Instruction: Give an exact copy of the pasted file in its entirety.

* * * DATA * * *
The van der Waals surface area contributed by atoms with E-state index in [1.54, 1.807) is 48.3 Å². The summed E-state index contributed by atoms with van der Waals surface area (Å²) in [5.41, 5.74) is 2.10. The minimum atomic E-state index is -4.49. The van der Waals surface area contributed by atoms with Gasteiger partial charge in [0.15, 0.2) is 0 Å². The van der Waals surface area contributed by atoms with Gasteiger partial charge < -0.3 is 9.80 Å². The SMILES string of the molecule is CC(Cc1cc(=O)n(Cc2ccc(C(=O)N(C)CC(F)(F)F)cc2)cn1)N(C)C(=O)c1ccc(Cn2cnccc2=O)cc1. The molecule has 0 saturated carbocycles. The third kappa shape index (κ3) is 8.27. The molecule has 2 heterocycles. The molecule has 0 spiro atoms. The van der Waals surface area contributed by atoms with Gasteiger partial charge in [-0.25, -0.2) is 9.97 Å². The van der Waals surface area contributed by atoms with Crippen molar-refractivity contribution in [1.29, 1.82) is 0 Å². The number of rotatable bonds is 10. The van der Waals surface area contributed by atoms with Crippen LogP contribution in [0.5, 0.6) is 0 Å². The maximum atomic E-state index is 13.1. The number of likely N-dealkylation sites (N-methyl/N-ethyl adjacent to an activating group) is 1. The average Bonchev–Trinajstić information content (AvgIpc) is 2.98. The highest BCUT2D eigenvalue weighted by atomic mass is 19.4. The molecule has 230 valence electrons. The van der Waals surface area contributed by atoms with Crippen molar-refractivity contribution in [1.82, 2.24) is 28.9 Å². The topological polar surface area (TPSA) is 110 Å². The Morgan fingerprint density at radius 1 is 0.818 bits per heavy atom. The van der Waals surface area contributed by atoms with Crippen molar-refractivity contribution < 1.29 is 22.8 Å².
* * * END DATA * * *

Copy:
The van der Waals surface area contributed by atoms with E-state index in [1.54, 1.807) is 48.3 Å². The summed E-state index contributed by atoms with van der Waals surface area (Å²) in [5.41, 5.74) is 2.10. The minimum atomic E-state index is -4.49. The van der Waals surface area contributed by atoms with Gasteiger partial charge in [0.15, 0.2) is 0 Å². The van der Waals surface area contributed by atoms with Gasteiger partial charge < -0.3 is 9.80 Å². The SMILES string of the molecule is CC(Cc1cc(=O)n(Cc2ccc(C(=O)N(C)CC(F)(F)F)cc2)cn1)N(C)C(=O)c1ccc(Cn2cnccc2=O)cc1. The molecule has 0 saturated carbocycles. The third kappa shape index (κ3) is 8.27. The molecule has 2 heterocycles. The molecule has 0 spiro atoms. The van der Waals surface area contributed by atoms with Gasteiger partial charge in [-0.25, -0.2) is 9.97 Å². The van der Waals surface area contributed by atoms with Crippen molar-refractivity contribution in [1.29, 1.82) is 0 Å². The number of rotatable bonds is 10. The van der Waals surface area contributed by atoms with Crippen LogP contribution in [0.5, 0.6) is 0 Å². The maximum atomic E-state index is 13.1. The number of likely N-dealkylation sites (N-methyl/N-ethyl adjacent to an activating group) is 1. The average Bonchev–Trinajstić information content (AvgIpc) is 2.98. The highest BCUT2D eigenvalue weighted by atomic mass is 19.4. The molecule has 230 valence electrons. The van der Waals surface area contributed by atoms with Crippen molar-refractivity contribution in [1.82, 2.24) is 28.9 Å². The topological polar surface area (TPSA) is 110 Å². The Morgan fingerprint density at radius 1 is 0.818 bits per heavy atom. The van der Waals surface area contributed by atoms with Crippen molar-refractivity contribution < 1.29 is 22.8 Å².